About Iceberg design


I'll write down some of the reasons of the project's design, like that I can afterwards copy paste it in the wiki :).

First, this design did not came up from an egg. We worked on it for about two months. And it is thought to be backwards compatible and manage lots of metacello particularities. It may have things that are perfectible, sure, so let's discuss it.

One of the main problems we saw in metacello, and that Iceberg inherited, was the "source subdirectory" thing. This source directory had to be specified in the CLIENT, meaning that every time we clone a repository we should know by heart the directory chose by its developer. Moreover, we lack a standard way to do it, so everybody does as he feels (root directory, src, source, repository, mc....).

This has some bad consequences:
 - once a repository is referenced by some other project, it is more
complicated to change its source directory. Imagine that tomorrow we set as standard that all git repos should have the code in src. Then voyage should change. And all its clients too.
 - Making a typo in the code subdirectory means sometimes super ugly errors from metacello that are difficult to debug and understand (e.g., "Cannot resolve BaselineOfMetacello WTF")

Moreover, there was another problem that people started stumbling on: the fact that iceberg got confused sometimes thinking that an empty project was in filetree (to keep backwards compatibility with projects without a .properties).

So we decided that for this release we wanted to revert a bit that
situation. Think object: let's put the meta-data used to interpret a
project's structure inside the project itself.
The idea is that:

 - each project should contain both a .project and a .properties file. The first can contain arbitrary project meta-data (such as the source directory). The second contains the cypress properties, which are needed to correctly interpret the code inside the source directory.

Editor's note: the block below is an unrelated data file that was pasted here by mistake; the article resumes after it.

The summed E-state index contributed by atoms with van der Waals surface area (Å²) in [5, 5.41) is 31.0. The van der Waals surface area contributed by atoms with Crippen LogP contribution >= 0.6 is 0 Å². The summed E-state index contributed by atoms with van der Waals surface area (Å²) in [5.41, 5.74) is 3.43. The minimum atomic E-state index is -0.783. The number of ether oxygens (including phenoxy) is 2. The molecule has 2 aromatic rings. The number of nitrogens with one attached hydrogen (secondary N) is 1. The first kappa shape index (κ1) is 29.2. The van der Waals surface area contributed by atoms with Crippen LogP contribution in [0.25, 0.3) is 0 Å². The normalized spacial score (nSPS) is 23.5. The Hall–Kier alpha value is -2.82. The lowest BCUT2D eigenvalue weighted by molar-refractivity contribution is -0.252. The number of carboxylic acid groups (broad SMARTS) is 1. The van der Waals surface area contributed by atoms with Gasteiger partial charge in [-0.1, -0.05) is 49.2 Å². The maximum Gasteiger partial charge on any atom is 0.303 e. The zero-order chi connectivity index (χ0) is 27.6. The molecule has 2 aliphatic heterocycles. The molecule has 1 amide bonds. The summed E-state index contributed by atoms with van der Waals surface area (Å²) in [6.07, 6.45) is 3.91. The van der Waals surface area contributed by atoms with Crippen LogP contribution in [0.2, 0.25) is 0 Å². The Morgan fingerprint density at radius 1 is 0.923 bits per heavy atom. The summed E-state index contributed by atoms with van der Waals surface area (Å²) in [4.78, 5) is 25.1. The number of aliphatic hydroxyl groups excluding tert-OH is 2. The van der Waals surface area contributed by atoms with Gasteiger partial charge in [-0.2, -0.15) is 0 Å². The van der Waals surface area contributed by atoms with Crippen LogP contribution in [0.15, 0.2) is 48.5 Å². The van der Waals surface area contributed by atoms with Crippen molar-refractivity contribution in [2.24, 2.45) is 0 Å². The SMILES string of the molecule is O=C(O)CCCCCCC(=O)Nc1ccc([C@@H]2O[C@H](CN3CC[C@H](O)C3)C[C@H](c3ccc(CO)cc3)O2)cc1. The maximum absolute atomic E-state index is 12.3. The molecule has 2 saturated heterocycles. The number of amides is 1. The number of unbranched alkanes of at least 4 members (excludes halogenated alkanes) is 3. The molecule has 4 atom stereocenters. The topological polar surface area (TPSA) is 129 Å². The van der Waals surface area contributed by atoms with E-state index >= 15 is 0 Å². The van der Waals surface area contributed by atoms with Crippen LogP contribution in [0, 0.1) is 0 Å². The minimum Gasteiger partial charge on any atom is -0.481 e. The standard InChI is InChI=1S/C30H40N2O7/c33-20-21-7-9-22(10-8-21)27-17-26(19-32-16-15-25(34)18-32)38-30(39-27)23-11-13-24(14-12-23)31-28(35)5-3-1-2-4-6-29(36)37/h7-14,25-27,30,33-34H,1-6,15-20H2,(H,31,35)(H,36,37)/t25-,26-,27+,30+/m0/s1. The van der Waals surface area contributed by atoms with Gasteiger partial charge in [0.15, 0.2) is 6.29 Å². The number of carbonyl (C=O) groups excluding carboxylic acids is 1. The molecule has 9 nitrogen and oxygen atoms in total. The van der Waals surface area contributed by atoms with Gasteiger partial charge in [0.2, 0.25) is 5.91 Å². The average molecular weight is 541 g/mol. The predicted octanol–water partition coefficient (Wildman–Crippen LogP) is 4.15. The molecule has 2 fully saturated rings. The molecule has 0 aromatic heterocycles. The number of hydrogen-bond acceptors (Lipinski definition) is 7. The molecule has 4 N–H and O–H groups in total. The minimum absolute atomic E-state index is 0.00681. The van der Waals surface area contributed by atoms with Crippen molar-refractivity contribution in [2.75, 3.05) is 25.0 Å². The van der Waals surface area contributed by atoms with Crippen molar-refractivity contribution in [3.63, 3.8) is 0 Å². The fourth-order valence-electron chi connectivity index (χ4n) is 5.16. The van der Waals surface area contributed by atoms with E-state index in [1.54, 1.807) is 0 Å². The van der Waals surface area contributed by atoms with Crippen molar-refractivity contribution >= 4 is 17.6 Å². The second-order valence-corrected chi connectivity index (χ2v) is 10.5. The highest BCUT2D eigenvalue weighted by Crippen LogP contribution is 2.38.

- a project without a .project file is an old project and cannot be
interpreted, because we don't know the source directory
 - a project without a .properties file is an old project and is by default transformed in a project with a #filetree properties file
 - an old project cloned from iceberg detects the missing .project file and gives the user the opportunity to declare it (and then commit it explicitly)
 - an old project cloned and loaded from a Metacello expression defining a source directory will honnor the source directory defined in the Metacello expression (for backwards compatibility, and we have ~500 tests about this).

# About defaults values / forcing the user to define a project

First, notice that even when the repositories you load are just marked as "dirty".
This is because in memory we add a project to your repository. But you're not forced to commit it.Actually, you can still load packages and baselines from that repository without committing.

This is in line with Iceberg's "explicitness". We try to not do any
destructive operation without asking the user first (that's why we have several preview windows for pushing, pulling, checkout, merge..., and why
contrastingly with monticello we show the committed changes on the commit window...). So, instead of transparently "adding the file" we have decided to modify the project in memory and let the user the responsibility to commit that file.

If there's a drawback, is that the repository is marked as dirty. Which is a bit noisy, yes, but still I think it's not so bad compared with the previous drawbacks.
To solve this, we could have some default values, yes, and only mark it as dirty if the project does not follow the default value.
This could work, but right now all projects use different names for their source directories.
So the question is, what would be a good default? I'd like to use 'src' since this is short, well known and less alien (all these in the sense that we do not lose anything and we have a lot to gain by using it). However, not much repositories use 'src' so it will still produce a lot of "noise"...

But still! Committing that file is a one-time operation. Once people fix their repositories adding the project meta-data, you will not see them dirty anymore. So we can see this as a transition noise too...

Of course, new ideas are welcome. I'll let Pablo and Esteban add their points of view on this too.
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